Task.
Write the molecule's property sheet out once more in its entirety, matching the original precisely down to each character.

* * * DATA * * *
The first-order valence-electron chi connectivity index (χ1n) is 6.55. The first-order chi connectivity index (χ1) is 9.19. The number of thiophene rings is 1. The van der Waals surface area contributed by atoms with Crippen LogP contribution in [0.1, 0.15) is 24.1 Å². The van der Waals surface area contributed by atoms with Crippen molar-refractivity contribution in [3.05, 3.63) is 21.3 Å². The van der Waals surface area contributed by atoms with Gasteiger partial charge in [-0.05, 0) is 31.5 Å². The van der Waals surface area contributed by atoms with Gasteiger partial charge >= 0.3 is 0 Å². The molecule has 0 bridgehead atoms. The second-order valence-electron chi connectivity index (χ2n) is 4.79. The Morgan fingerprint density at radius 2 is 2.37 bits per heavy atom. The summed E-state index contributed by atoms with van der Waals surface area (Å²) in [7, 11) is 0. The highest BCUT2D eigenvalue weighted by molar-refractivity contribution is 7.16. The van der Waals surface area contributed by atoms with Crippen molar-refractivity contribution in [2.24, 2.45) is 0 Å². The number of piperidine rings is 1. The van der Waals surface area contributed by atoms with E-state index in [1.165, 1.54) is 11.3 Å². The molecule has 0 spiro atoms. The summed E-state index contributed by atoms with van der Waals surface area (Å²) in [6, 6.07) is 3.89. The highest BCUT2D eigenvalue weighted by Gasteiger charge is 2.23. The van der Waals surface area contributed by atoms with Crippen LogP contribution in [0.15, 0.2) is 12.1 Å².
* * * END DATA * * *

The first-order valence-electron chi connectivity index (χ1n) is 6.55. The first-order chi connectivity index (χ1) is 9.19. The number of thiophene rings is 1. The van der Waals surface area contributed by atoms with Crippen LogP contribution in [0.1, 0.15) is 24.1 Å². The van der Waals surface area contributed by atoms with Crippen molar-refractivity contribution in [3.05, 3.63) is 21.3 Å². The van der Waals surface area contributed by atoms with Gasteiger partial charge in [-0.05, 0) is 31.5 Å². The van der Waals surface area contributed by atoms with Gasteiger partial charge >= 0.3 is 0 Å². The molecule has 0 bridgehead atoms. The second-order valence-electron chi connectivity index (χ2n) is 4.79. The Morgan fingerprint density at radius 2 is 2.37 bits per heavy atom. The summed E-state index contributed by atoms with van der Waals surface area (Å²) in [7, 11) is 0. The highest BCUT2D eigenvalue weighted by molar-refractivity contribution is 7.16. The van der Waals surface area contributed by atoms with Crippen molar-refractivity contribution in [2.24, 2.45) is 0 Å². The number of piperidine rings is 1. The van der Waals surface area contributed by atoms with E-state index in [1.165, 1.54) is 11.3 Å². The molecule has 0 spiro atoms. The summed E-state index contributed by atoms with van der Waals surface area (Å²) in [6, 6.07) is 3.89. The highest BCUT2D eigenvalue weighted by Gasteiger charge is 2.23. The van der Waals surface area contributed by atoms with Crippen LogP contribution in [0.15, 0.2) is 12.1 Å².